Socrates Biography and Philosophy Essay
Socrates is one of the great thinkers of all times owing to the fact that his philosophy shaped the Greek’s tread of thoughts. Although he was a great personality among the Greek people, Socrates did not record any of his thoughts making it difficult to trace clearly his early life. Nussbaum asserts that “this historical Socrates did not write” (125). However, the information we have about him is garnered from his disciples and contemporaries. Therefore, this paper seeks to present Socrates’ life, history, and thoughts in a historical context.
Although, the early life of this Greek legend is not well known, Socrates is believed to have existed around 470 BCE and was executed about the year 399 BCE. He hailed from Athens city in Greece at the time when the Athenians were at war with the Partisans. Although Athenians were at war with the Persians at the time Socrates was born, its cultural influence was felt in her neighboring cities.
Johnson claims that “he lived his early life in great days of Athens, city at the height of its influence and its cultural flowering” (9). Athenians were led by myths in interpreting every occurrence before the birth of Socrates. It is Socrates who initiated the new way of explaining the reality by reasoning rather than believing in myths for their answers. His ideas are based on his love for wisdom and the pursuit of what can actually be known.
Socrates is such a historic personality that he cannot be ignored in the history of the world. His influence is felt across all kinds of thoughts such as poetry, philosophy, cultures, history, ethics, politics, and anthropology. He is actually likened to the Historical Jesus in many ways since he stood for the truth and taught it to all and especially the youth.
He loved wisdom and he was executed innocently because he taught new knowledge to the society. According to Priestley “both discourses and the general manner of life Socrates and Jesus have an obvious resemblance as they both went about gratuitously, doing good, according to their several abilities, situations and opportunities” (36). Socrates believed that he was the gadfly of the society and the herald of the Truth.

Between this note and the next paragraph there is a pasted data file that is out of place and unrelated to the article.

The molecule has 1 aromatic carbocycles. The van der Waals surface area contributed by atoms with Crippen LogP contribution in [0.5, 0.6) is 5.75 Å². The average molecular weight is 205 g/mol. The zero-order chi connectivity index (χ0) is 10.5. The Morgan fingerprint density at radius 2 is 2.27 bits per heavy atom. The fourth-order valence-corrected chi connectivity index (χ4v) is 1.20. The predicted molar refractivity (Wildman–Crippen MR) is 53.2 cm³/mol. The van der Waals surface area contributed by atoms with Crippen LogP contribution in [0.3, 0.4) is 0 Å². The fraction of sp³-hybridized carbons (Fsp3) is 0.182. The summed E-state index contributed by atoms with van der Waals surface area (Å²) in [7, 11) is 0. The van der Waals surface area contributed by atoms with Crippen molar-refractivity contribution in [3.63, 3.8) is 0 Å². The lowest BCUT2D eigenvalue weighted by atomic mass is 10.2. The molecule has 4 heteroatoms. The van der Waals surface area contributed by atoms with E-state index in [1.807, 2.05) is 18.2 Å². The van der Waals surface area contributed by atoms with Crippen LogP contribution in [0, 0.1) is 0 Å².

Inspired by his mother (midwife) and his father (sculptor), Socrates analogically became a midwife in that he helped people bring forth their ideas by asking them questions which triggered their way of thinking. Christian claims that “Socrates believed the only path to knowledge was through discussion of ideas, so he spent his life conversing with disciples, friends, and bystanders…” (Christian 31).
His philosophy is based on his quest for knowledge and truth as well as justice in the society. He extensively discussed many critical issues that are still relevant in our contemporary time. Some of the fields that he dealt with are: Knowledge, truth, ethics, happiness, virtue, and justice; he believed that knowledge would make a man good which means living a virtuous life whereby truth, justice and ethics are put in practice.
In conclusion, Socrates is both legend and hero; a saint and a martyr of philosophy who should be emulated by today’s thinkers in the society . People should cherish the truth, fight ignorance, and practice justice which will make them live a virtuous life. This will better human society.
Christian, L. James. Philosophy: An Introduction to the Art of Wondering.11 ed. 2011. United States: Cangaging learning. Print.
Johnson, Derek. A brief History of Philosophy: From Socrates to Derrida, London: Continuum International Publisher Group, 2006. Print.
Nussbaum, C. Martha. The Fragile of Goodness: Luckand Ethics in Greek Tragedy and Philosophy Part 2. 2 ed. 2000. England: Cambridge University Press. Print.
Priestley, Joseph, and Socrates (the philosopher). Socrates and Jesus Compared, Oxford: Oxford University, 1803. Print.
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